Maybe... define your acronyms?
Maybe... define your acronyms?
I'll at least say that Adobe is getting it. All of their newest versions of reader and Flash have the option to automatically update without prompting.
It claims to. I've never seen it actually successfully pull it off.
Even worse, it only seems to even *check* for updates when I reboot-- so like maybe twice a month, max.
It forgets to mention why I'm supposed to be outraged, or upset, or concerned, or... feel anything at all about this.
Ok, so Boxee deletes your recording if you stop paying. So what? Who cares? Don't sign up if that bothers you.
They could only look at ContentID providers who frequently have their claims successfully disputed. To be generous, YouTube could then help re-jigger their source videos to produce fewer false positives (for example, removing the stock Nasa footage from news service source videos). In reality, YouTube would find that something like 30% of them are simply frauds who uploaded source videos they don't actually have any rights to.
Similarly, if someone has been a successful YouTube member for several years with a clean copyright record, YouTube could manually review claims made against their account, and maybe even create a way to say "ok we trust this user, disable ContentID for their uploads".
Right now, as far as I can tell, they don't do any of this basic housekeeping-type work for the average Joe user. This announcement just says they'll maybe start looking into it for the high-traffic users. (Translation: not you. Only millionaires.)
We're not talking about needing an army of 50,000 employees to do this, we're talking about pulling 10-15 guys off click fraud duty (if only Google treated YouTube copyright fraud 1/100th as seriously as they treated click fraud!)
Zune was around in 2006, and Metro is obviously just an evolution of the ideas in Zune. So no, Microsoft didn't steal anything from a 2009 video, and Slashdot editors are idiots for posting this without even doing the most cursory examination of the claim.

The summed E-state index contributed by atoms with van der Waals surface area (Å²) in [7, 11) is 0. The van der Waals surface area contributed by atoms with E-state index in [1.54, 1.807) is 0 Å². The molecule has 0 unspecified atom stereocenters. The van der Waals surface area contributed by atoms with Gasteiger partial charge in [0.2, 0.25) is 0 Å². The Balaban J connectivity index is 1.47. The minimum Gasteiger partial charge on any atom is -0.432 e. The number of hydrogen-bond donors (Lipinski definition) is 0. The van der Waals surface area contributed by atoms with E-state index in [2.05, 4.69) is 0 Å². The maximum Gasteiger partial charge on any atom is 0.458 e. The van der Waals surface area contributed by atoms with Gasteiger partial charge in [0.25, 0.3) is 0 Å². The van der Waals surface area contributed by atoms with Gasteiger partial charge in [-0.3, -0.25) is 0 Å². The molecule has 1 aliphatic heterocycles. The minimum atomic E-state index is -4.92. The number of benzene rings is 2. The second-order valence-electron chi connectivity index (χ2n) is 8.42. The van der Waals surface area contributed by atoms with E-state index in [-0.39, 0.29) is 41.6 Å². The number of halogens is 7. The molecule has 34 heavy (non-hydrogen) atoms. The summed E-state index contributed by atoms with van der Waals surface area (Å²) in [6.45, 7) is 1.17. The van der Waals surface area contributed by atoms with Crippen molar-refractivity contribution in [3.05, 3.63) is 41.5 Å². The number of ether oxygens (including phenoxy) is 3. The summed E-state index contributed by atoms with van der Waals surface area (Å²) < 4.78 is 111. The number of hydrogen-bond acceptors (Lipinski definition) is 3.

Or just pay Codesion the damned $50. How cheap are you?
The empty clip explodes, not the gun. WTF? Why would the gun explode and then teleport back into your hand? Even by Borderlands standards that would be goofy as hell.
Oop, the SecurityWeek article specially mentions that IE7 and IE8 on XP *are* affected and exploits them were spotting in the wild.
IE7, IE8 on XP = definitely vulnerable
IE7, IE8, IE9 on Vista/7 = probably vulnerable but no exploit seen in the wild
IE9 only runs on Vista, 7 and Server 2008. So XP isn't affected assuming IE8 also isn't. (Since they didn't mention IE8, I assume you're safe?)
Bitcoin is useless from a PRACTICAL standpoint. Why?
1) Transactions aren't instant, you have to wait potentially for hours for your transaction to go through and the value in your account to change. (Even transactions between two accounts you own, because Bitcoin isn't smart enough to handle that.)
2) Every device using Bitcoin needs a copy of the Bitcoin database. As of about a year ago, this was 700 MB of data. Every device needs a copy of this. Every device needs to go through this file and parse it. Including your low-power cellphone.
I'm not against the concept of Bitcoin, but the implementation stinks.
Yeah I didn't read your post carefully enough before replying, sorry.
But I do honestly believe Valve has zero interest in Linux-as-a-PC-OS, they only care about Linux-as-a-console-OS. That you get the first is a side-effect of them developing the second.
Frozen Bubble is just a port of bust-a-move. You can buy it on every platform under the sun. Hell, I've seen at least 3 DIFFERENT ports of it on iPad alone. (None of which give credit to the original, of course.)
If Frozen Bubble is your best selling point, you got problems.
No; they're doing it so they have an OS for their upcoming set-top box product.
The fact that, due to the OS chosen being Linux, it just happens to run on PCs to? Just a side-effect. Whether they continue to support Linux-on-PCs after the set-top-box succeeds or fails is really the best indicator, but we won't know that for years.
Seriously, this post is the very definition of "penny-wise, pound foolish".
$1000 is, what, like one flight's worth of fuel? It's like... maybe half of one month of one employee's health benefits? It's nothing.
Your time is worth far, far more.
So the solution there is to ship BIG EXPANSIVE libraries with the OS, and keep on top of them so new stuff is supported by those libraries ASAP. You don't have 75 copies of zlib.dll, you have one-- and it's owned and updated by the OS.
That's not to say that
For what it's worth, I come from Mac Classic, a platform that never had DLLs in the first place (but did have a huge expansive built-in library). Frankly, I've never been convinced that shared libraries were a good idea, even when HD space was expensive. But that's just me.
The life of a repo man is always intense.